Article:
Posts

How to find good 1-1 conversations at EAGx Virtual 2020-06-12T16:30:26.280Z · score: 48 (23 votes)

Comments

Comment by aidan-o-gara on EA Forum feature suggestion thread · 2020-07-15T08:34:49.612Z · score: 1 (1 votes) · EA · GW

Cool, thanks.

Comment by aidan-o-gara on Systemic change, global poverty eradication, and a career plan rethink: am I right? · 2020-07-15T00:04:12.461Z · score: 4 (4 votes) · EA · GW

Also (you might already be familiar with these as well): The Bottom Billion by Paul Collier, and Poor Economics by Banerjee and Duflo, who won the Nobel with Michael Kremer for work on randomized control trials in development economics.

Comment by aidan-o-gara on Systemic change, global poverty eradication, and a career plan rethink: am I right? · 2020-07-15T00:01:19.179Z · score: 4 (3 votes) · EA · GW

Hickel has some very interesting ideas, and I really enjoyed your writeup. I find plausible the central claim that neocolonialist foreign and economic policy has put hundreds of millions of people into poverty. I'm a bit unsure of his arguments about the harms of debt and trade terms (hopefully will return later), but the case that foreign-imposed regime change has been harmful seems really strong.

So, question: Might it be highly impactful to prevent governments from harmfully overthrowing foreign regimes?

  • Governments overthrow each other all the time. The United States has overthrown dozens of foreign governments over the last century, including recent interventions in Libya, Yemen, Palestine, and Iraq. The Soviet Union did the same, and modern day Russia aggressively interferes in foreign democratic elections, including the 2016 US election. China might do the same, but I can't find great evidence. I don't know about the UK and EU, I can't find obvious recent examples that weren't primarily US-led (e.g. Iraq, Libya). Official histories probably understate the number of overthrows because successful attempts can remain secret, at least for the years immediately following the overthrow.
  • Toppling governments can be extremely harmful. After 5 minutes of Googling, it seems foreign imposed regime changes might increase the likelihood of civil wars ("in roughly 40 percent of the cases of covert regime change undertaken during the Cold War, a civil war occurred within 10 years of the operation.") and human rights abuses ("In more than 55 percent of the cases of covert regime-change missions undertaken during the Cold War, the targeted states experienced a government-sponsored mass killing episode within 10 years of the regime-change attempt."). I'd also expect to find strong evidence of increased poverty, decreased economic growth, and worse health and education outcomes.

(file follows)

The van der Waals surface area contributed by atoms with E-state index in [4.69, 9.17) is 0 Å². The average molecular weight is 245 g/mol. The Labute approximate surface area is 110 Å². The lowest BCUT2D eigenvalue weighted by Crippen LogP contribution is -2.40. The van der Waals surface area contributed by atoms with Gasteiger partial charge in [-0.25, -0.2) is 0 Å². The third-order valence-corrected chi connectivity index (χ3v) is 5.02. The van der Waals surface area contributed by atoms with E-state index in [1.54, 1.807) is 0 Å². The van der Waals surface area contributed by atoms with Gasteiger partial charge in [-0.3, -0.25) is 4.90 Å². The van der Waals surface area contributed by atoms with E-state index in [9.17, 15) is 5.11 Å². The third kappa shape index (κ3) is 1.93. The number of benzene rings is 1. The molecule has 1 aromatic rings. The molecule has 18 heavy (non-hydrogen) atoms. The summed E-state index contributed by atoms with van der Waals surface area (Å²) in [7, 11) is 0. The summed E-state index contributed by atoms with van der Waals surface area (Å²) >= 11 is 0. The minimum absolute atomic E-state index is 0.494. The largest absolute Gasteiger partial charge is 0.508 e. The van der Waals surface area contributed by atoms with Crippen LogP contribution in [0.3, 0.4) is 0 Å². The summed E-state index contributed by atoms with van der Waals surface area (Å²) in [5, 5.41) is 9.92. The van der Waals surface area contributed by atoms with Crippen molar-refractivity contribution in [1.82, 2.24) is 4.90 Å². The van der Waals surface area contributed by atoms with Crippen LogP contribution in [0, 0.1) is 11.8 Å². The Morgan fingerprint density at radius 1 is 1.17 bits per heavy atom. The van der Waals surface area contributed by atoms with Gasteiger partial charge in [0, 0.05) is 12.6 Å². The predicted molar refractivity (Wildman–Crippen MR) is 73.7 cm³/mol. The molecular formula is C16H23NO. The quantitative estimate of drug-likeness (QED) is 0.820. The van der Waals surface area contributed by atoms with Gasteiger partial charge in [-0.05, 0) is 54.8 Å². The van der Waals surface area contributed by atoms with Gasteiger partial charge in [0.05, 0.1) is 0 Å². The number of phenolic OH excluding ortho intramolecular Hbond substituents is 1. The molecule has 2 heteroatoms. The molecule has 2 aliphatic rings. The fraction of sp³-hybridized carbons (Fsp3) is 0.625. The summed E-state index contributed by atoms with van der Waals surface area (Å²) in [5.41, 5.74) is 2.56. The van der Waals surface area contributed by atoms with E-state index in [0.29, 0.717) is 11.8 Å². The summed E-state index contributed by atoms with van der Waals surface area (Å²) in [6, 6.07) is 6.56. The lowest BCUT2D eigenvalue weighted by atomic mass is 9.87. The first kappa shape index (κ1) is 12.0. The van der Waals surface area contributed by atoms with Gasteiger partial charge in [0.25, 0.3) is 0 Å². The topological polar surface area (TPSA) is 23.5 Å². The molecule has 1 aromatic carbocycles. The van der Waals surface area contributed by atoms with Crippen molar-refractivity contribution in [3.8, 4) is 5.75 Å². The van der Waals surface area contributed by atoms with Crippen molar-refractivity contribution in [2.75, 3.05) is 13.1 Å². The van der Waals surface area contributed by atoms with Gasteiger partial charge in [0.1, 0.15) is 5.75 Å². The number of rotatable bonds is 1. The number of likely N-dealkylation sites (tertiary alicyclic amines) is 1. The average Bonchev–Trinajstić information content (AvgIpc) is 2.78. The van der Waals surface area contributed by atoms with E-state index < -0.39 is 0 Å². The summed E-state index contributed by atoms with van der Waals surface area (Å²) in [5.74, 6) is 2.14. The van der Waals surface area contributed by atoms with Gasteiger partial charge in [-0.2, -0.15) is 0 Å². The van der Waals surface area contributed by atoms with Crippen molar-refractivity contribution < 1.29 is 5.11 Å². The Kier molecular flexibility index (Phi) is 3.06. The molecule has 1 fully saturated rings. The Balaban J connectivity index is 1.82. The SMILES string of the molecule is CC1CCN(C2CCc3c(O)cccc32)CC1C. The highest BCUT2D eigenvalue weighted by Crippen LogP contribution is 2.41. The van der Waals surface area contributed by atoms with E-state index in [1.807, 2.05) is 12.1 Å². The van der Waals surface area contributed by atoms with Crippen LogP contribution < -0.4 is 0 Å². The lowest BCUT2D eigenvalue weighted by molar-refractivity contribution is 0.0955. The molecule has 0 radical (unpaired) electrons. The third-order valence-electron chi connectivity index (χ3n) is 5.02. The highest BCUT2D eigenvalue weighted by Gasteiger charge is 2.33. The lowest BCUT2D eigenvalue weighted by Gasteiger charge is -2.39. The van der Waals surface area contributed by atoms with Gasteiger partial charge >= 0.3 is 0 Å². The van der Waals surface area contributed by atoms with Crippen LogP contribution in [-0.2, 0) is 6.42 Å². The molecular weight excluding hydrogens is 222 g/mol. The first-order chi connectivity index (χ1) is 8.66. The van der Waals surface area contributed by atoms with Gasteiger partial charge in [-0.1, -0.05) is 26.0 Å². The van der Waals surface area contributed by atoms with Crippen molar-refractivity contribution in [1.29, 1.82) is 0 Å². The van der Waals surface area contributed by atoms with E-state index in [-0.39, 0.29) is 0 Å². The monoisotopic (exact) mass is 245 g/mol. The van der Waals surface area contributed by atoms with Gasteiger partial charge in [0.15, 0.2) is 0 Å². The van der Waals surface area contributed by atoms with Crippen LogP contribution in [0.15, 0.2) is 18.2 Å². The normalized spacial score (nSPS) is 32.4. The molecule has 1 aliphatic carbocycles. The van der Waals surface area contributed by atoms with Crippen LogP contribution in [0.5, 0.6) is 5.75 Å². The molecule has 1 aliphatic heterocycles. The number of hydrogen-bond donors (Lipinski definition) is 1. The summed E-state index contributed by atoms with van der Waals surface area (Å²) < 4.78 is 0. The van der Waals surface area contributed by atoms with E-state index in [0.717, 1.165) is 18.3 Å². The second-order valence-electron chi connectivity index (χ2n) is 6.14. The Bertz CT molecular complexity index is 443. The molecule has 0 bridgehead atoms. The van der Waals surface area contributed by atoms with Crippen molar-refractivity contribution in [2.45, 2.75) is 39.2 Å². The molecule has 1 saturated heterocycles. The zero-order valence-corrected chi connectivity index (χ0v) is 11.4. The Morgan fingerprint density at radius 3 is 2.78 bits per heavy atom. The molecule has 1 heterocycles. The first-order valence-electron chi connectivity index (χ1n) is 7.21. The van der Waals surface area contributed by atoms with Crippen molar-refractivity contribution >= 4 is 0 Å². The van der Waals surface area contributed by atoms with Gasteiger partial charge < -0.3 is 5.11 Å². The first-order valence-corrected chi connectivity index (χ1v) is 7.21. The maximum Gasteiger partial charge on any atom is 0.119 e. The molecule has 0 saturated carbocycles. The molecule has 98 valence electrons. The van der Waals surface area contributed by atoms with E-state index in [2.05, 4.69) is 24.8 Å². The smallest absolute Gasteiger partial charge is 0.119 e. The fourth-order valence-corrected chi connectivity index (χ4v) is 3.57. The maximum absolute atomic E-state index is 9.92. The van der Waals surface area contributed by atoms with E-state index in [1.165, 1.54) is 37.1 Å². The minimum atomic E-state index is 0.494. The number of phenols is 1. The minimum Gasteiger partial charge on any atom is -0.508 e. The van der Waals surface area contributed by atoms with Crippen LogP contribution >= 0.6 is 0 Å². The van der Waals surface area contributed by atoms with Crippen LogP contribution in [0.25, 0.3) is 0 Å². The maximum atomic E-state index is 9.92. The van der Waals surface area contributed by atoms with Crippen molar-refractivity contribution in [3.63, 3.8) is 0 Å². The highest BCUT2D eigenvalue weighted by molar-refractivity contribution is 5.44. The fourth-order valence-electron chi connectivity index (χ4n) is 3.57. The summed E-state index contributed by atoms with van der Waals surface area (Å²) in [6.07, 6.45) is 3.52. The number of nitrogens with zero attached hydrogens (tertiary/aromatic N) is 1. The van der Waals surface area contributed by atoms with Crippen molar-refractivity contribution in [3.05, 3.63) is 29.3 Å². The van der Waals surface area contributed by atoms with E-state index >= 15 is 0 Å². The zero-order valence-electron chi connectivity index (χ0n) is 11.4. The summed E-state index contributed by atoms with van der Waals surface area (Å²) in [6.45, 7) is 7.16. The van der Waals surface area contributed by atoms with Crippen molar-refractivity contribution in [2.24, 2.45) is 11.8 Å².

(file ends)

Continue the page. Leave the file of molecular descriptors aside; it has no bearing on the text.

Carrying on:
Clearly there's much more to be discussed here, but I'll post now and come back later. A few questions:

  • How tractable is changing the foreign policy of major governments? How does one do it? What are some examples of historical successes or failures?
  • Is this "neglected"? The concept doesn't apply super cleanly here, but my hunch might be that few people involved in foreign policy have EA values, meaning EA might have the "competitive edge" of pursuing an uncommon goal.
  • What are the risks to EA here? Government is generally contentious and polarized, and regime change is an extremely controversial issue. What specific ways could EA attempts to work on regime change or other foreign policy causes end up backfiring?

Some related conversation:

Comment by aidan-o-gara on EA Forum feature suggestion thread · 2020-07-14T22:47:44.662Z · score: 1 (1 votes) · EA · GW

Command + K should add a hyperlink!

Comment by aidan-o-gara on AMA or discuss my 80K podcast episode: Ben Garfinkel, FHI researcher · 2020-07-14T17:27:33.311Z · score: 4 (3 votes) · EA · GW

FWIW, here's an introduction to longtermism and AI risks I wrote for a friend. (My friend has some technical background, he had read Doing Good Better but not engaged further with EA, and I thought he'd be a good fit for AI Policy research but not technical research.)

  • Longtermism: Future people matter, and there might be lots of them, so the moral value of our actions is significantly determined by their effects on the long-term future. We should prioritize reducing "existential risks" like nuclear war, climate change, and pandemics that threaten to drive humanity to extinction, preventing the possibility of a long and beautiful future.